Food/Nutrition Columnist
Nutrition Day US – Why Is It Important?
Nov 1, 2010 - 6:04:00 AM

( - Thursday, November 4th is nutritionDay in the US. It is part of a global initiative, nutritionDay Worldwide, to raise awareness of the prevalence and impact of undernutrition among patients in healthcare facilities. On nutritionDay, dietitians worldwide will record a snapshot of what their patients are eating along with basic information on the patient’s history and condition. This data will be sent and compiled at the Medical University of Vienna. Why is this research important to you? The next time you enter a hospital, rehab facility, or nursing home it could save your life.

Undernourished patients take longer to recover, stay in healthcare facilities twice as long, develop major complication twice as often, and are nearly three times more likely to be readmitted for health problems. This raises health care costs dramatically, nearly quadrupling patient charges, and increases hospital costs more than 4 times.

The solution – feed the patient and make sure that they eat the foods served. Studies show that up to 55% of hospital patients are undernourished. How can that be when so many American weigh too much? Weighing too much does not insure proper nutrition. Even severely obese patients can be malnourished – eating too much of the wrong food – leaving them at risk for health complications.

With all the remarkable advances we have made in medicine we still fail to recognize the role of nutrition in prevention and recovery. If a patient is on antibiotic therapy for an infection, insuring that they eat foods high in pre- and probiotics will help their friendly bacteria recolonize after being wiped out by drugs. If a patient has had surgery, high protein meals will aid healing. Extra calories may be needed to maintain weight and promote healing during recovery from accidents or burns. Nutrition should be used hand-in-hand with all other medical treatments offered. Sadly, it may not.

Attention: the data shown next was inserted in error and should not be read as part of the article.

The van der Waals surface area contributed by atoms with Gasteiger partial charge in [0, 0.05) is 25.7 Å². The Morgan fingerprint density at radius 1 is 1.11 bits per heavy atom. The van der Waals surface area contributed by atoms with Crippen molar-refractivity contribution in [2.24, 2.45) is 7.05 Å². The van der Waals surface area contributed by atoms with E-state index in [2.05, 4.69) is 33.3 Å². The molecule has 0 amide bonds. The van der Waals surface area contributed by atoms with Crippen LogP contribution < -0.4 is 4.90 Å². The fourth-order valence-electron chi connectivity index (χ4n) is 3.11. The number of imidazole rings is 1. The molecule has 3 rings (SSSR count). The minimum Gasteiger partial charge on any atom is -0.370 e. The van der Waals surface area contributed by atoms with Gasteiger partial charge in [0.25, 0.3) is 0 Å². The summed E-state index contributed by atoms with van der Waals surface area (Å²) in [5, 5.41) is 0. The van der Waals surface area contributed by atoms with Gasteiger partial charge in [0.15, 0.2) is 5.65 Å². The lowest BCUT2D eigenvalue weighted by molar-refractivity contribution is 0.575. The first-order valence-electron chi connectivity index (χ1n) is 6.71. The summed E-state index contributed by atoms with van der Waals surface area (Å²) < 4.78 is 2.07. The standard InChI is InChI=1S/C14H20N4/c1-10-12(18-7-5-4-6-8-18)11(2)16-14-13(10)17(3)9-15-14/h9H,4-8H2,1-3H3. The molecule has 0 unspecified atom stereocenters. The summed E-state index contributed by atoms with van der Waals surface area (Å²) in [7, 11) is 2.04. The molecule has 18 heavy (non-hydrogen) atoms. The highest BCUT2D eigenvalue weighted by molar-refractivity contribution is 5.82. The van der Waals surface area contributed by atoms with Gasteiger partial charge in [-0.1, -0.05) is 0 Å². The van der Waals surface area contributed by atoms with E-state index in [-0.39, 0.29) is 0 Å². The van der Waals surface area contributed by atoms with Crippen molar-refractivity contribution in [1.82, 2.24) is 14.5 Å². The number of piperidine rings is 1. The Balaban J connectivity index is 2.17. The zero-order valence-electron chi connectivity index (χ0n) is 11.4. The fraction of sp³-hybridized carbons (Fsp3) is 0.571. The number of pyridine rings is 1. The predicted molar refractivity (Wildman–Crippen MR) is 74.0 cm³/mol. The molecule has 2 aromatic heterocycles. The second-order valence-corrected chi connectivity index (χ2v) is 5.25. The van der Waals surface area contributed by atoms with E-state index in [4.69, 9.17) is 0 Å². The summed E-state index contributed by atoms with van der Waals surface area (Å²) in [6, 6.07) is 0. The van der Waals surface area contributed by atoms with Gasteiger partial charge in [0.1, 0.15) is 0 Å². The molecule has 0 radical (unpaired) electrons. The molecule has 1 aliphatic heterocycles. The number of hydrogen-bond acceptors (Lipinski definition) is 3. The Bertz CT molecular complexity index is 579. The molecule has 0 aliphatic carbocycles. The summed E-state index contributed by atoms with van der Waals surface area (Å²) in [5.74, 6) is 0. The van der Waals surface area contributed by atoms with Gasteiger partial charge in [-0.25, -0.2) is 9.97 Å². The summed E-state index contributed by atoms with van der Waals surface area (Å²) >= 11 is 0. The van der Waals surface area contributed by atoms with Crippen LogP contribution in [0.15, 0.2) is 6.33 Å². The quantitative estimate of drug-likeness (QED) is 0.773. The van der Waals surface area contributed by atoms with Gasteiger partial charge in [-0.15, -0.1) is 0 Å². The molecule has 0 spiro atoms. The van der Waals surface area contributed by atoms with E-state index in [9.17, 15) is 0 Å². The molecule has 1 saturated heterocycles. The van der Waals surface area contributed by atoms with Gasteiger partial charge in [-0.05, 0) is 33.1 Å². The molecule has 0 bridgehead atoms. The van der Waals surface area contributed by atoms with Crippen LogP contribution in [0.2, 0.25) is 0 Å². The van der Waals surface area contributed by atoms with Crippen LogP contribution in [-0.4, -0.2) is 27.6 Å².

Often the physician and dietitian have little communication. Busy staff may not be able to observe and record each patient’s food intake. Did the patient eat lunch? Were they in their room during lunch? Was the lunch tray removed before they returned from tests or therapy and did they miss a meal? Were substitute choices offered if the patient didn’t like the meal served? Were snacks available and offered to make up for missed meals or to boost calories?

Was the patient weighed upon admission or was their current weight recorded? How often was weight checked during their stay to monitor weight loss? If a person is losing weight during their hospital stay, even if this trend cannot be reversed, steps can be taken to avoid excessive weight loss which will impact on healing.

In Europe, a patient cannot go without food for more than 24 hours. In the US there are documented cases where patients received no food for up to 18 days. Delay in providing nutrition support can be the difference between successful recovery or not.

In 1974, Charles E. Butterworth, Jr. published a seminal article, The Skeleton in the Hospital Closet. In the article Dr. Butterworth presented 5 case studies showing how proper nutrition intervention could correct problems with little effort or investment. Over 30 years and over 150 studies later, up to 50% of all hospital patients are still at-risk for malnutrition.

If you or a loved one has to be in a healthcare facility be pro-active.
Ask for a consult with the dietitian to see what the patient should eat to
help recovery.
Ask the physician or pharmacist if there are any food and drug
interactions you should be aware of.
Tell the staff about food allergies and food likes and dislikes so the best
choices can be offered.
Ask about snacking options. Can the patient have snacks? If not, why?
Where are the snack kept on the floor?
Visit during mealtimes to help with feeding. If you can’t visit during meals
ask the patient what they ate and how much. Report problems to
the staff.
Make sure to get instructions for a discharge diet and see if
follow-up nutrition consultation is available.

On November 4th let’s give the dietitians, nationwide, a round of applause for gathering necessary data that shows good nutrition can reduce length of stay, promote healing, and reduce deaths. Eating well does make a difference.

© NRH Nutrition Consultants, Inc.
Jo-Ann Heslin, MA, RD, CDN is a registered dietitian and the author of the nutrition counter series for Pocket Books with 12 current titles and sales in excess of 8 million books. The books are widely available at your local or on-line bookseller.
Current titles include:
The Calorie Counter, 5th Ed., 2010
The Ultimate Carbohydrate Counter, 3rd Ed., 2010
The Complete Food Counter, 3rd ed., 2009
The Fat Counter, 7th ed., 2009
The Healthy Wholefoods Counter, 2008
The Cholesterol Counter, 7th Ed., 2008
The Diabetes Carbohydrate and Calorie Counter, 3rd Ed., 2007

For more information on Jo-Ann and her books, go to The Nutrition Experts

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